(Bloomberg) -- Tesla Inc. shares surged after Elon Musk vowed to launch less-expensive vehicles as soon as late this year, easing concerns about disappointing earnings results and diminished growth prospects.

The automaker said Tuesday it’s accelerating new models using aspects of a next-generation platform that had been slated for the second half of next year. The new vehicles will be built on the same manufacturing lines as Tesla’s current lineup and be ready by early 2025, if not before year-end, the chief executive officer said.

The change of plans overshadowed falling vehicle sales, worse-than-expected revenue and profit, and the company burning through more than $2.5 billion cash in a single quarter. Musk had spooked investors in the weeks leading up to the report by signaling self-driving vehicles had taken precedence over bringing a $25,000 car to market.

“What matters is investors have some spark of hope that growth will re-accelerate next year,” said Gene Munster, managing partner at Deepwater Asset Management. “For the believers, he gave them enough to continue to stay the course.”

Tesla shares soared 14% shortly after the start of regular trading Wednesday, their biggest intraday jump since October 2021. The stock has been the worst performer in the S&P 500 Index this year, plunging 42% through Tuesday’s close.

Read More: Musk Says Don’t Own Tesla If You Don’t Believe in Autonomy 

In a call with analysts, Musk took a dig at carmakers that have pared EV production plans and pivoted to more gas-electric hybrids. While he didn’t refer to any manufacturers by name, General Motors Co. and Ford Motor Co. are among the manufacturers that have made this adjustment in recent months.

“The EV adoption rate globally is under pressure and a lot of other auto manufactures are pulling back on EVs and pursuing plug-in hybrids instead,” he said. “This is not the right strategy.”

Tesla’s own strategy has been muddled of late. It’s spent more than a year slashing prices across the lineup in an effort to boost sales. Instead, growth in vehicle deliveries slowed last year, then gave way to a surprise 8.5% drop in the first quarter, when the company built 46,561 more cars than it sold.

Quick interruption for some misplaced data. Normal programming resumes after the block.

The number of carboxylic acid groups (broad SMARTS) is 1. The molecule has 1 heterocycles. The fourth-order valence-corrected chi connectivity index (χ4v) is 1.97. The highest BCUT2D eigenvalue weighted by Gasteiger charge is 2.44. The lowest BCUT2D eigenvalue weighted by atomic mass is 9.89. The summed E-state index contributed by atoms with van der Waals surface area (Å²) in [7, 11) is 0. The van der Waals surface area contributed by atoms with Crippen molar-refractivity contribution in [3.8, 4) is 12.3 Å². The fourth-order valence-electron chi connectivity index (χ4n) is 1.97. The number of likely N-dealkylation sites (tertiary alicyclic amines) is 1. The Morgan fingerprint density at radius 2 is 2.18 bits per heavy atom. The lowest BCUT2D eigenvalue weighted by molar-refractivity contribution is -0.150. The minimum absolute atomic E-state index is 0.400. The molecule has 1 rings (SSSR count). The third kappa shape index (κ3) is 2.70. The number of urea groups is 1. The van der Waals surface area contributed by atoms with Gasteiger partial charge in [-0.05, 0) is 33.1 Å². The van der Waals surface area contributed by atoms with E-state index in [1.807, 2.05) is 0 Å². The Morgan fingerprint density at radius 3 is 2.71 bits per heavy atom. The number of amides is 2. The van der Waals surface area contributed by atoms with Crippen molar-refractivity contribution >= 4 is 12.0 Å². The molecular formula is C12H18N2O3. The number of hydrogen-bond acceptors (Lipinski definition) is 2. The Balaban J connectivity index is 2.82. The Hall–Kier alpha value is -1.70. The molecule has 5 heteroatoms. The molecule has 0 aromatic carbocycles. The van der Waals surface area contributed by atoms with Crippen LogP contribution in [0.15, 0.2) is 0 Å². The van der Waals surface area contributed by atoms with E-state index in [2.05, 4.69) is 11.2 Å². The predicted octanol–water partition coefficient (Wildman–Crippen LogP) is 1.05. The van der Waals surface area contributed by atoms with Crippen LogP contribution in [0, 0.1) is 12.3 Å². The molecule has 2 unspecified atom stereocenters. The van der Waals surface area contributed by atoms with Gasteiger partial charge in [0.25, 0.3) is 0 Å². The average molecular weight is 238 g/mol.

Investors have been unsettled this month by reports that Musk has abandoned a $25,000 model at the expense of his high-risk pursuit of fully autonomous cars. The CEO demurred when asked during the earnings call whether a vehicle at that price point is still planned, saying only that there will be more to share when Tesla shows a dedicated robotaxi in August.

Bloomberg reported earlier this week that a next-generation vehicle project had morphed into an effort to wring cost reductions out of components and production methods, then apply those innovations to cheaper iterations of the Model Y and Model 3, the company’s two most popular EVs.

Musk said Tuesday that the new vehicles Tesla is accelerating “will use aspects of the next-generation platform as well as aspects of our current platforms, and will be able to be produced on the same manufacturing lines as our current vehicle lineup.”

“We are left asking — is this just a refreshed M3/Y?” Chris McNally, an Evercore ISI analyst with the equivalent of a hold rating on Tesla’s stock, wrote in a report, referring to the Model 3 and Model Y.

Read More: Tesla’s Cloudy Pipeline May Spell Danger for US EV Leader

The new plan isn’t contingent on any new factory or production lines and should eventually enable Tesla to get to more than 3 million vehicles of production capacity, Musk said. The company said in its earnings presentation that its current installed capacity is more than 2.35 million.

Tesla will continue work on a new module-based “unboxed” manufacturing process for the dedicated robotaxi Musk teased earlier this month. The CEO referred to it on the call as as the Cybercab.

While Tesla remains the dominant EV maker in the US market, its financial performance has sagged for several quarters. Adjusted earnings per share fell to 45 cents in the first three months of the year, short of Wall Street’s expectation for 52 cents a share. Revenue dropped almost 9% to $21.3 billion, roughly in line with its first year-over-year drop in deliveries since 2020. This also was short of the $22.3 billion analysts were expecting.

Tesla’s vehicle inventory swelled to 28 days, nearly double the 15 days at the end of the last quarter. The metric captures how long it takes for a car company to move vehicles off its lots.

“We expect the inventory build to reverse in the second quarter and free cash flow to return to positive” territory, Chief Financial Officer Vaibhav Taneja told investors on the call.

The Austin-based EV maker kept its near-term growth expectations in check, saying growth in vehicle deliveries may be “notably lower” than last year.

Tesla initiated its biggest-ever round of layoffs last week, announcing plans for a more than 10% cut to headcount. Bloomberg has reported Musk has pushed for a 20% reduction. Two senior executives announced their departures in the midst of the restructuring. Another prominent manager, Tesla’s head of investor relations Martin Viecha, said during Tuesday’s call that he’ll be leaving the company.

--With assistance from Max Chafkin, Subrat Patnaik and Craig Trudell.

(Updates share move in the fifth paragraph. An earlier version corrected the spelling of Tesla in the 16th paragraph.)

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